I don’t think the overall process or technology of creating a game changes much based on whether your targeting hardcore, or casual players; you still need to prototype, iterate and play test; and iOS is just the same as any other platform really, it has its pros and cons that we’ll try to take advantage of, or avoid, just as we would when working on the 360 or PS3. Of course, the ideas, game mechanics, and art that players will find appropriate or engaging changes as you move through the spectrum of hardcore to casual, but by testing and iterating on our designs we can find out what works and what doesn’t. The process is very much the same, it’s the results that differ.
“Hogrocket” is the result of a name generator Ben Ward created just for you guys, right? Any chance you’ll release that to the public? Or, at the very least, generate a couple new names for us? “Bytejacker” is a great name, obviously, but if you have any suggestions, we’re all ears…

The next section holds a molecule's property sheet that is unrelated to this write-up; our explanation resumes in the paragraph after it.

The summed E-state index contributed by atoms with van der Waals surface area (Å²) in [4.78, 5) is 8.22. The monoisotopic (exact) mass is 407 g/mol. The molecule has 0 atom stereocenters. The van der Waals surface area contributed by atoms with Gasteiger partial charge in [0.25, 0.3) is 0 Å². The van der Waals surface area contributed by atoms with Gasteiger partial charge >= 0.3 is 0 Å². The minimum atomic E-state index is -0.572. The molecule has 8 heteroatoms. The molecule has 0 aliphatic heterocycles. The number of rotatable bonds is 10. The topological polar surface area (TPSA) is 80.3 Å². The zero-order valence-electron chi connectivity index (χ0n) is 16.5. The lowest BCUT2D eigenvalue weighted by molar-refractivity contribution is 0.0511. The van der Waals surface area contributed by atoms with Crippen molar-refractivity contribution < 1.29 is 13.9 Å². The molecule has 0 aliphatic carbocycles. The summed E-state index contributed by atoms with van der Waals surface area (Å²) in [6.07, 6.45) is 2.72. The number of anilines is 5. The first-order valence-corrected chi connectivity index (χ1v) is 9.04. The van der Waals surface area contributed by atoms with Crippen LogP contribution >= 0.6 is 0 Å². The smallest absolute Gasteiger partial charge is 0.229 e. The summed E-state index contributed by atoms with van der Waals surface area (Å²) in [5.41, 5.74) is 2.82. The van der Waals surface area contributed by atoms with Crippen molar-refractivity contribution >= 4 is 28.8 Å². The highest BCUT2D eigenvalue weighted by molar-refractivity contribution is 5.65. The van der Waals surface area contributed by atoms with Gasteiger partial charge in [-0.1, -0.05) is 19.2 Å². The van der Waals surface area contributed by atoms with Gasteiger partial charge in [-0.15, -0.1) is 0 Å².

Yeah, we were running out of name ideas that weren’t either rubbish or taken so we decided we needed some machine help! Ben still has it; we’ve had a couple of requests to put it up, so he’s going to get it online “Soon”, so keep an eye on our website for all your indie naming needs! I wouldn’t suggest getting naming help off of us! But… How about Hogjacker, as everything is better with bacon, right?
Well, if you’re suggesting a fight along the lines of two indies enter, one indie leaves… then my money would be on Hog Ben as he used to play hockey. :)
Can you give us even the slightest, subtlest hint of what you guys are working on over there? The curiosity is killing us!
If I told you about it, I’d have to encrypt this interview, and then by the time you’d cracked it we’d probably have released the game already! (Also, there’s a good chance we’ll both be dead and future generations are going to be really disappointed when they finally manage to open this document they’ve been working on decrypting for so long.)
Understood. Thanks for taking the time to talk to us, Ben!